Of the Merchant, and the Barber's beating the Brahmins.

WHEN the sun went into the western side, and the moon got up, and the stars appeared, Khojisteh having put on apparel of gold brocade, ornamented her ears and neck with gold and jewels, and went to the parrot to ask leave, saying, “I want to go to my lover at midnight; now tell a short story.”

The parrot said: “In a certain city was an opu-lent merchant, who had not any child. One day he said to himself, I have amassed a great quantity of riches in this world, but have not any child to possess my wealth at my decease; it is adviseable for me to dispose of all my property amongst der-veishes, the poor, and orphans. In short, he gave away all his property in charity. That very night, in a dream, he saw a person, to whom he said, Who art thou? The vision answered, I am the archetype of your destiny: Forasmuch as you have this day disposed of all your riches amongst the poor without having reserved any part to yourself, I will visit you to-morrow under the semblance of a brahmin, when do you strike me several blows on the head with a stick, on which I will fall to the ground, and be converted into gold; whatever member you may require cut it off, and imme-diately its place will be supplied with another limb. The next day a barber was shaving the merchant's beard, at which time a brahmin arrived. The mer-chant got up, and with a stick struck the brahmin several times on the head, who fell on the ground and was changed into gold. The merchant gave the barber some rupees, and said, Tell not this adventure to any one. The barber concluded, that upon any person striking with a stick a brahmin he would be turned into gold. The barber went to his own house, when he invited several brah-mins, and gave a feast; after which he took up a stick and repeatedly belaboured the brahmins on their heads in such a manner that their pates were broken, and blood flowed. The brahmins began to vociferate their complaints, which brought to-gether a crowd of people, who dragged the bar-ber before the magistrate. The judge asked him, Why did you beat the brahmins? He answered, Because when I was at the house of a certain mer-chant a brahmin entered, to whom the merchant gave several blows on the head with a stick; whereupon he was changed into gold; and I there-fore supposed that on any person beating a brah-min with a stick he would be thereby turned into gold: Covetous of this gain, I also beat the brah-mins: not one is changed into gold; but mis-chief has ensued. The magistrate sent for the merchant, and asked, What is it that this barber saith? The merchant replied, He was my servant, and some days ago went out of his mind. The magistrate gave credit to the merchant's assertion, and drove away the barber.”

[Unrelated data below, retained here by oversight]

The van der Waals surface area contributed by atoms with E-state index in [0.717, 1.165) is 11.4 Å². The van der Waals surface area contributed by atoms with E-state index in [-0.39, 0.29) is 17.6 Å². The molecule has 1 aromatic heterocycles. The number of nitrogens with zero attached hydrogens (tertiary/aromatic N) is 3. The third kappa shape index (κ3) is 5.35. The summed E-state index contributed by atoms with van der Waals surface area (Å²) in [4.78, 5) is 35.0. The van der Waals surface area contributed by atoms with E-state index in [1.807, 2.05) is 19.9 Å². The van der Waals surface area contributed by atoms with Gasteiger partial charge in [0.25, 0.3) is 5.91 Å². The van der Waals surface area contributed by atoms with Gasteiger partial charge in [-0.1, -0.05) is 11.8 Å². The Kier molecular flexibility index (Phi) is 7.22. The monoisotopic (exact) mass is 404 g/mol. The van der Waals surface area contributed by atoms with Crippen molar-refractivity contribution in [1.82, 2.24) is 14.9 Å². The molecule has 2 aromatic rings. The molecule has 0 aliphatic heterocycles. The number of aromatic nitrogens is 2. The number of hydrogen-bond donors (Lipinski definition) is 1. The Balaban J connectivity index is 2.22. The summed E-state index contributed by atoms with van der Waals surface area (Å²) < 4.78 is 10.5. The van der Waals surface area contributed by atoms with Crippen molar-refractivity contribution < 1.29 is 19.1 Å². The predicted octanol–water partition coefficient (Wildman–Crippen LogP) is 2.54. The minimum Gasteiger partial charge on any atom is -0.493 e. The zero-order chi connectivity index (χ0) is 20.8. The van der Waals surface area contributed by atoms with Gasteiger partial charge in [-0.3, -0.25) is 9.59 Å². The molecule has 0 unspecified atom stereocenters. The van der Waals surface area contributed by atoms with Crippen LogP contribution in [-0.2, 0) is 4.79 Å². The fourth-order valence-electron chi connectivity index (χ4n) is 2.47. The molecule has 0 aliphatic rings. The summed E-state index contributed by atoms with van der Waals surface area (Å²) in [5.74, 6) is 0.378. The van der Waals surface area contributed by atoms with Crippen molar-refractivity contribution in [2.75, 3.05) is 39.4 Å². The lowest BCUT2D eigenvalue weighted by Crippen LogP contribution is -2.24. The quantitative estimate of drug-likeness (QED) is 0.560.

The parrot having finished this story, said to Kho-jisteh, “Now arise.” She stood up, and was in­clined to go, when the cock crowed, and the dawn appearing, her departure was delayed.